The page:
The Arctic Council is the leading intergovernmental forum promoting cooperation, coordination and interaction among the Arctic states, Arctic Indigenous communities and other Arctic inhabitants on common Arctic issues, in particular on issues of sustainable development and environmental protection in the Arctic. 

The Ottawa Declaration lists the following countries as Members of the Arctic Council: Canada, the Kingdom of Denmark, Finland, Iceland, Norway, the Russian Federation, Sweden and the United States.

In addition, six organizations representing Arctic Indigenous peoples have status as Permanent Participants. The category of Permanent Participant was created to provide for active participation and full consultation with the Arctic Indigenous peoples within the Council. They include: the Aleut International Association, the Arctic Athabaskan Council, Gwich’in Council International, the Inuit Circumpolar Council, the Russian Association of Indigenous Peoples of the North and the Saami Council. Collectively, Permanent Participants have set forth principles for how traditional knowledge should be incorporated into the work of the Council through the Ottawa Traditional Knowledge Principles.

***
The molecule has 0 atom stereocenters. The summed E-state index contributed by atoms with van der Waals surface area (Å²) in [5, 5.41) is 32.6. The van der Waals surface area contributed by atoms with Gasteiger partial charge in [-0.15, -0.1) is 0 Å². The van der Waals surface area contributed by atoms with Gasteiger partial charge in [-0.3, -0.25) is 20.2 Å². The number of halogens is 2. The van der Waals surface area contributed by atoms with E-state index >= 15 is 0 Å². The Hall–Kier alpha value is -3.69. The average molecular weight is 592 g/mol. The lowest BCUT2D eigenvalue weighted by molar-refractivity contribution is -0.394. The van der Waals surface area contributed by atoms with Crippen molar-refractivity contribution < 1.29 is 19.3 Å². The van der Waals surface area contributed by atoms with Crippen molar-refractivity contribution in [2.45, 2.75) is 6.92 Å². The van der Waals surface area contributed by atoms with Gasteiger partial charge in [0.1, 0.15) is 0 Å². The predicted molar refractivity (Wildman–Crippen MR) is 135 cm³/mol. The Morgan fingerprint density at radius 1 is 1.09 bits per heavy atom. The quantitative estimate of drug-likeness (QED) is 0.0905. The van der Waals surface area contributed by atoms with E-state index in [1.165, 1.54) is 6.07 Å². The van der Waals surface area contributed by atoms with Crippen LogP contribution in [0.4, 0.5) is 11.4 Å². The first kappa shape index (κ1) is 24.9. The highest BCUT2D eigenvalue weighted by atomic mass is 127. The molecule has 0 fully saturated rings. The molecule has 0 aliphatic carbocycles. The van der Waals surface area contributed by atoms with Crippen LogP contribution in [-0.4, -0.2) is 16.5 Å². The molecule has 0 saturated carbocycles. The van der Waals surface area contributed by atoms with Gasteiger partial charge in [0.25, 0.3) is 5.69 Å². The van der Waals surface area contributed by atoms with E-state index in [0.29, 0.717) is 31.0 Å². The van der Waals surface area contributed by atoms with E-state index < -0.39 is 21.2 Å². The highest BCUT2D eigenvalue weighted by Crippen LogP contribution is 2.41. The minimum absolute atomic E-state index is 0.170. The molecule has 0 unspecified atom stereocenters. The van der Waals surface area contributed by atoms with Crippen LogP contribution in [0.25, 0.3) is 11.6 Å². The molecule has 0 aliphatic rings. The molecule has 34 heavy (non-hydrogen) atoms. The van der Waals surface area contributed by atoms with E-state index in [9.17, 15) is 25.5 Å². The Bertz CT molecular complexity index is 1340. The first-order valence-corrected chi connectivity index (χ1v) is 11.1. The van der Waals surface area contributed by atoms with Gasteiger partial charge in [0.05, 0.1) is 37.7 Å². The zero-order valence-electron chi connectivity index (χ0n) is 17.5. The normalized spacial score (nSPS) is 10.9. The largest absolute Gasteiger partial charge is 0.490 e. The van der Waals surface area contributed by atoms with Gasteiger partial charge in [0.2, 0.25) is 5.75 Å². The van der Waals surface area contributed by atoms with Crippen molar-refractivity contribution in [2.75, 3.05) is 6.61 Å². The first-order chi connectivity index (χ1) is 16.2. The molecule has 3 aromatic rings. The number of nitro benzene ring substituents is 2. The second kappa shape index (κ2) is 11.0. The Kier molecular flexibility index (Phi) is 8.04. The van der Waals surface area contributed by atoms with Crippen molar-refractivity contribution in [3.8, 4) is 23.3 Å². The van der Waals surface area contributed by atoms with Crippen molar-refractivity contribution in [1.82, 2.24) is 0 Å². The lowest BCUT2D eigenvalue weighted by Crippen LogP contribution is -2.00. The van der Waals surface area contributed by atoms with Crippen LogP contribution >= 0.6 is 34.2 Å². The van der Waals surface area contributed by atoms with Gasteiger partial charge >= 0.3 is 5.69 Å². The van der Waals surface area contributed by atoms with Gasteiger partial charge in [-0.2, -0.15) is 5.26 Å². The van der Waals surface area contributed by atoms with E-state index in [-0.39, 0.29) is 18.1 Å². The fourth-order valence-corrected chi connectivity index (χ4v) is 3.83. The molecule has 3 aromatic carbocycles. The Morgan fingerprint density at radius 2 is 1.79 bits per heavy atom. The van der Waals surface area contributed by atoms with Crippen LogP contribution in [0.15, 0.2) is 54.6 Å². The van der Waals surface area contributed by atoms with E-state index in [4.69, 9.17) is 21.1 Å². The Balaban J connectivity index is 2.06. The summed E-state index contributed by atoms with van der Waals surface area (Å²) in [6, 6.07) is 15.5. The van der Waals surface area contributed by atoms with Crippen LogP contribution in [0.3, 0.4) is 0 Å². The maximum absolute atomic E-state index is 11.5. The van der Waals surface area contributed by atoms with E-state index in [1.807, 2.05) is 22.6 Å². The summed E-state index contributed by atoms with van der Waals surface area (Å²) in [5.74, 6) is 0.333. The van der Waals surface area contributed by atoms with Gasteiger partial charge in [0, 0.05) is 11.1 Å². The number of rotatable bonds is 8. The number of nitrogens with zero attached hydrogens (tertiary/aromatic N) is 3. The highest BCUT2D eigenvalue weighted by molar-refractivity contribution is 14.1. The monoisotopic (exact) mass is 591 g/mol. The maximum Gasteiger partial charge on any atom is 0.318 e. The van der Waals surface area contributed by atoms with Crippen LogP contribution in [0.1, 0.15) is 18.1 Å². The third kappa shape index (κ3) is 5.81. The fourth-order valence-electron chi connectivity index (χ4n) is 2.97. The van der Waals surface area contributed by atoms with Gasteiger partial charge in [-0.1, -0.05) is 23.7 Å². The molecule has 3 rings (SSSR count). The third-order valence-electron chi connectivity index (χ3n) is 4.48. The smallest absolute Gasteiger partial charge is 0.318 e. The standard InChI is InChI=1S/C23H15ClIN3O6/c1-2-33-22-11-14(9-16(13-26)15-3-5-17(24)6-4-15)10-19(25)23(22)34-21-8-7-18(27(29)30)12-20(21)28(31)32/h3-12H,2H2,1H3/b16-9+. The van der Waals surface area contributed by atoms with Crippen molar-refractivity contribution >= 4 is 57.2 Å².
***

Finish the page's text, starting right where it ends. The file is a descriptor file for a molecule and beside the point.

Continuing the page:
Observer status in the Arctic Council is open to non-Arctic states, along with inter-governmental, inter-parliamentary, global, regional and non-governmental organizations that the Council determines can contribute to its work. Arctic Council Observers primarily contribute through their engagement in the Council at the level of Working Groups.

The standing Arctic Council Secretariat formally became operational in 2013 in Tromsø, Norway. It was established to provide administrative capacity, institutional memory, enhanced communication and outreach and general support to the activities of the Arctic Council.

The work of the Council is primarily carried out in six Working Groups:

Arctic Contaminants Action Program (ACAP);
Arctic Monitoring and Assessment Program (AMAP);
Conservation of Arctic Flora and Fauna (CAFF);
Emergency Prevention, Preparedness adn Response (EPPR);
Protection of the Arctic Marine Environment (PAME); and the
Sustainable Development Working Group (SDWG).

The Arctic Council also convenes task forces and expert groups on specific topics.

For more information see: